Actress and activist Jane Fonda blasted Canada’s prime minister on Wednesday at a panel discussion in Edmonton on Alberta’s oilsands, accusing him of betraying his government’s commitments made at the Paris climate talks.
After the international climate talks in Paris in 2015, Fonda said she viewed Justin Trudeau as “the shining hope,” but said he has since betrayed every commitment made there.
“I guess the lesson is, we shouldn’t be fooled by good-looking liberals,” Fonda said.
Fonda and three Indigenous chiefs, along with Canadian activist and actress Barbara Williams, attended the panel discussion Wednesday to criticize the federal government’s approval of Enbridge’s Line 3 and Kinder Morgan’s Trans Mountain pipelines.
CBC News is livestreaming the news conference, set to begin at 10:30 a.m. MT.
Fonda was in Fort McMurray on Tuesday to meet with Indigneous leaders and environmentalists. Outside a Moxie’s restaurant she was approached by oilsands advocates and residents who criticized the 79-year-old actress’s agenda.
“We’re not here to trash Alberta, to trash Fort McMurray or the men and women who work in the tar sands, that’s not our purpose,” Fonda said at the panel discussion. “We are at a moment in human history that is absolutely unique, this has never happened before.”
The discussion began with an impassioned plea from Allan Adam, chief of the Athabasca Chipewyan First Nation, whose community is upstream from Alberta’s oilsands region.
Adams said his people continue to die from cancer at alarmingly high rates, a fact he blamed on oilsands developments.
“I am not an environmentalist, I am a land user, I am a provider,” he said. “Whatever food I’m bringing in from the bush, it is getting our people sick.”
The chief said he had hoped that, after four decades of Conservative rule in Alberta, things would be different when the NDP government came to power in May 2015.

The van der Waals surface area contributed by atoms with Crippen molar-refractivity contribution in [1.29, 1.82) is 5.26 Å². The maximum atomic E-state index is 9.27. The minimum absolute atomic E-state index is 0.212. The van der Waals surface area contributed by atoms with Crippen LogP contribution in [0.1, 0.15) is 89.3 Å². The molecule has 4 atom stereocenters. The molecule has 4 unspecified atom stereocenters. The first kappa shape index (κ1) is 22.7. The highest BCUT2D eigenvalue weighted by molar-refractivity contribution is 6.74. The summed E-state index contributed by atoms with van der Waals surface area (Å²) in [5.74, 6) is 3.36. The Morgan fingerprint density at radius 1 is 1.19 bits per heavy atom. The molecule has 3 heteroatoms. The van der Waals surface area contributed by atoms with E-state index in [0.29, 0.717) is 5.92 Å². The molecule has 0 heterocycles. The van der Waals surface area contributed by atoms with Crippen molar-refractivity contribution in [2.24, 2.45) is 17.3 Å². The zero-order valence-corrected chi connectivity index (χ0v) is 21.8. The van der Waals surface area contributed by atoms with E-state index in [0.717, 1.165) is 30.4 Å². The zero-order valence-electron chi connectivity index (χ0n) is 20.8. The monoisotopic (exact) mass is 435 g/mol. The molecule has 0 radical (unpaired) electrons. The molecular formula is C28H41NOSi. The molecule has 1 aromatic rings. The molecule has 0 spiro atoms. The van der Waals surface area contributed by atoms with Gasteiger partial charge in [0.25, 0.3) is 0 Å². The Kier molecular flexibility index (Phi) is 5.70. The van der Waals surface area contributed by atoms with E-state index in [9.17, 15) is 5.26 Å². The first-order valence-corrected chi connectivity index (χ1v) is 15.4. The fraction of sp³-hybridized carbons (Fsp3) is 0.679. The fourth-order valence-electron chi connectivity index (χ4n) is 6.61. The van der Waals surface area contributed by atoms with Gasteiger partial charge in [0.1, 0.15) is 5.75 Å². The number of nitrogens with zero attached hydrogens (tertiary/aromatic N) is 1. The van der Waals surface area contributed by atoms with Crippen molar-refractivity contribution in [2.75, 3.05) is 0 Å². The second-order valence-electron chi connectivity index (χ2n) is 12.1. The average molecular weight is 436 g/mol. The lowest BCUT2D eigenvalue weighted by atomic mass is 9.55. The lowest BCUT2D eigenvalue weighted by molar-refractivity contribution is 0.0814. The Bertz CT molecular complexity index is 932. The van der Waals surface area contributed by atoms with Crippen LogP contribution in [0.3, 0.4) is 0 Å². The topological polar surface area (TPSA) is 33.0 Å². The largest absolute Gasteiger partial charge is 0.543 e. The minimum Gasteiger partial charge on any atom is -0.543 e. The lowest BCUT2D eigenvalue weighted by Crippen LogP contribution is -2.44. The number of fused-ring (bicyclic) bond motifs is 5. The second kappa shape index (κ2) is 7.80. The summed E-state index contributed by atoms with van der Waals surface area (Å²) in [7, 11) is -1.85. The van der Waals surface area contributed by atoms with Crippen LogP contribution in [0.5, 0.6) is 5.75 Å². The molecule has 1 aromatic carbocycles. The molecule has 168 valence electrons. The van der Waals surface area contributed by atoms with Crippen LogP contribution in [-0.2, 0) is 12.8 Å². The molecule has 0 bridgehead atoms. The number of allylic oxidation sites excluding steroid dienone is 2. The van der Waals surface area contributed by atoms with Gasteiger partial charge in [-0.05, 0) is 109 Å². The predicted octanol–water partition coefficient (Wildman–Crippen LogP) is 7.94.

But under the Rachel Notley government, he said, it’s business as usual, with the province still pushing for more pipelines the panelists agreed are unnecessary.
“I feel very, very ashamed to call myself an Albertan,” Adams said. “I feel very, very ashamed to call myself a Canadian citizen.”
For her part, Fonda warned that the world is running out of time to solve the problem of climate change and protect the planet.
Taking questions after the panel discussion, Fonda was asked if the Alberta government’s climate change plan, which includes phasing out coal-fired power plants, gives Alberta the “social licence” to build more pipelines.
“Well, that’s ridiculous!” Fonda shouted. “That’s absolutely ridiculous.”
She said phasing out coal is a good step, but a small one at a time when the world needs to cut way back on the use of fossil fuels.
Several reporters asked Fonda why Albertans should listen to an outsider.
“When you’re famous,” she said, “you can help amplifying the voices of people that can’t necessarily get the press.”
The actress cancelled her scheduled interview with CBC Radio’s Edmonton AM Wednesday morning and instead sent out a release saying she’ll hold a news conference at the University of Alberta.
The pipeline approvals and the possible Keystone XL and Energy East pipelines will, the group said in a statement, “pave the way for continued tar sands expansion” and are “in direct conflict with Canada’s commitments to Indigenous Rights.”
They also plan to discuss the role of the U.N. Declaration on the Rights of Indigenous Peoples and the Paris climate accord in pipeline development.